Photo : Melker Dahlstrand/

Download image

Swedish heritage & history

With 15 outstanding UNESCO world heritage sites and literally a museum to suit every taste, there is bound to be something for every kind of cultural or historic preference.

Discover Sweden’s cultural heritage

With 15 outstanding UNESCO world heritage sites, Sweden is in the world’s top 20 UNESCO heritage destinations. So many for visitors to choose from, dotted all over the country.

The charming Gammelstad Church village in Luleå, Swedish Lapland is a particular highlight, with its 424 wooden houses originally meant for churchgoers. In Hälsingland, in the east-central part of the country, a trip to explore the richly decorated wooden farmhouses with elaborate folk-art are a perfect excursion for any visitor looking to immerse themselves in traditional culture. And outside the town of Tanum on the Swedish west coast the fascinating rock carvings of Tanumshede lie in wait for your guests to discover them.

Located just 10 kilometres west of Stockholm, the Royal domain of Drottningholm, the royal family’s residence, with its stately castle, beautiful gardens, unique Chinese pavilion and palace theatre, has so much history and beauty to offer visitors.

In Karlskrona, southern Sweden lies an impressive Naval port, built in 1680 with buildings and docks designed for constructing warships. A perfect place for visitors interested in naval history and the history of combat.

Öland is a beautiful island, situated off Sweden’s south east coast. In contrast to the rest of Sweden, Öland kept its arable land and meadows close to the villages, just as it was in medieval times. The island can be reached via a six-kilometre-long bridge from the city of Kalmar.

Just north of Öland is the island of Gotland with Visby as its main town. An impressive 3.5-kilometre ring wall, with towers from the Medieval 12th century, encircles the town. Each year in August people gather and celebrate the Medieval week (‘Medeltidsveckan’) with all manner of things to see and do including jousting tournaments. It’s an excellent time to visit.

1 / 4
Download image

Photo: Tina Stafrén/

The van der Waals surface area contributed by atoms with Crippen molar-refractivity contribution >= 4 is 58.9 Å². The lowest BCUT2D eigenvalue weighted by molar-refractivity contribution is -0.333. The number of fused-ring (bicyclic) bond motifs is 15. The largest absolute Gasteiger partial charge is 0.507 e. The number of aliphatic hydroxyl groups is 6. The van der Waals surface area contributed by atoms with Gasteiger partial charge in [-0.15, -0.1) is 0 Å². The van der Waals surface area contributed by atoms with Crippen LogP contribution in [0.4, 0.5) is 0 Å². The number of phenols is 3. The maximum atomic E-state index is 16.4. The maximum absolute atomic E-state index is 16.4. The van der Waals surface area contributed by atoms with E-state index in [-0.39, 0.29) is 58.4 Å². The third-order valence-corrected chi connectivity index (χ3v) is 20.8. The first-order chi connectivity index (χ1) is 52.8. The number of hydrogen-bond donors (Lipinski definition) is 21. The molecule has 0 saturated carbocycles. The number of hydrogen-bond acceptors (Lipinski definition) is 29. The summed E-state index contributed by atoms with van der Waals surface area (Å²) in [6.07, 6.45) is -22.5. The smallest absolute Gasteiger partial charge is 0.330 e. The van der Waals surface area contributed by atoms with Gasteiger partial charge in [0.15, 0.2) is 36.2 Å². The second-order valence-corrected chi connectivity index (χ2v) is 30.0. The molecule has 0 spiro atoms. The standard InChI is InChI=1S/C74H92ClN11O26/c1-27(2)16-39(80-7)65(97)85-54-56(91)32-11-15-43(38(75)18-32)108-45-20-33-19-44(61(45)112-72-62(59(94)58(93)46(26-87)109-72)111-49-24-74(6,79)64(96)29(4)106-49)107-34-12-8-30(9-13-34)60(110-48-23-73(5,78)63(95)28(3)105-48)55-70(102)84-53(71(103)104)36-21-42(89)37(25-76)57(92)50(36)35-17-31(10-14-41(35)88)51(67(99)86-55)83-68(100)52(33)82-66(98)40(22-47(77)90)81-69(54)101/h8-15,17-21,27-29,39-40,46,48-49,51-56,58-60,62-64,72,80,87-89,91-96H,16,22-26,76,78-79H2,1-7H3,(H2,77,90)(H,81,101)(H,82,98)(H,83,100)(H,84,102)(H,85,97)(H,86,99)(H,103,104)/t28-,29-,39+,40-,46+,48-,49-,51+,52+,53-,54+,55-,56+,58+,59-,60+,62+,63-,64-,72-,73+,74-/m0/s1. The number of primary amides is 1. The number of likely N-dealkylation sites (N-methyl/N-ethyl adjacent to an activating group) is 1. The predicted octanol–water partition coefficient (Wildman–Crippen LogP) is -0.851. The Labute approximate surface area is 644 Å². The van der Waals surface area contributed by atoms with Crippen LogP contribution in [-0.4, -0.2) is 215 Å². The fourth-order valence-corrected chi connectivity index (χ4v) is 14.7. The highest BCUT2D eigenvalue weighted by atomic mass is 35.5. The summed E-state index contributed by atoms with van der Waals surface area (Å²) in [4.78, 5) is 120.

/ 4

Photo: Tina Stafrén/

Photo: Håkan Vargas S/

Photo: Emelie Asplund/

Photo: Per Pixel Petersson/

Swedish museums – dynamic, authentic, unique… and great places to eat

There is literally a museum to suit any and every taste and family member in Sweden, if you know where to look. Visitors will also come to find that many of the museums they visit have places to eat, serving up everything from cinnamon buns to fine dining, particularly in the case of Stockholm’s Nationalmuseum, Fotografiska and The Spritmuseum.

Continuing on in Stockholm, the fascinating Vasa Museum, situated on the island of Royal Djurgården is Sweden and Scandinavia’s most visited museum. The Vasa showcases the doomed 17th century Vasa ship and tells its captivating tale. Just a short walk away is the ABBA Museum, a place where visitors can well and truly say "Thank you for the music". Since 2021, the impressive Aviici Experience has opened Stockholm’s SPACE and even more recent the technical museum opened an immersive 3D in 360 degrees experience Wisdome. For younger clients, Junibacken is dedicated to the characters in Astrid Lindgren’s books, maybe the most famous being Pippi Longstocking (‘Pippi Långstrump’). However, children will never get bored no matter which museums they visit. More or less all Swedish museums have exhibitions and programs created with children in mind.

On the west coast archipelago island of Tjörn, the Pilane open-air sculpture museum with its eight hectares visitors can spend a day enjoying the art as much as the scenery, it’s just a short yet picturesque cycle away from the Nordic Watercolour Museum.

Further north, Arjeplog’s Silver Museum shares the story of Ten thousand years of history through the beautiful silverwork mined and produced in and around Swedish Lapland.

Museums with free admission

Visiting cultural experiences in Sweden doesn’t need to cost the earth. It doesn’t need to cost anything. Some museums in Sweden are admission free. For example, Malmö konsthall, in the southern city of Malmö is one of Sweden’s largest spaces for contemporary art. For younger visitors (under 20) the Gothenburg Museum of Art and the Nationalmuseum in Stockholm is free of charge. On the beautiful island of Skeppsholmen in Stockholm, you will find Moderna Museet, exhibiting modern and contemporary art.

Stockholm metro – the world’s longest arts gallery

With only a day pass for the Stockholm metro visitors can experience the world’s longest art gallery – 110 kilometres. In fact, the stations are the art with walls and roof decorated by artists in various ways. The most renowned one is the Kungsträdgården (‘Kings’s Garden’) station where art has references to plant life and former 17th century palace called Makalös which stood on the site before. The Stockholm metro is also one of the most sustainable ways to travel in the city.

Photo : Agence Les Conteurs

Last updated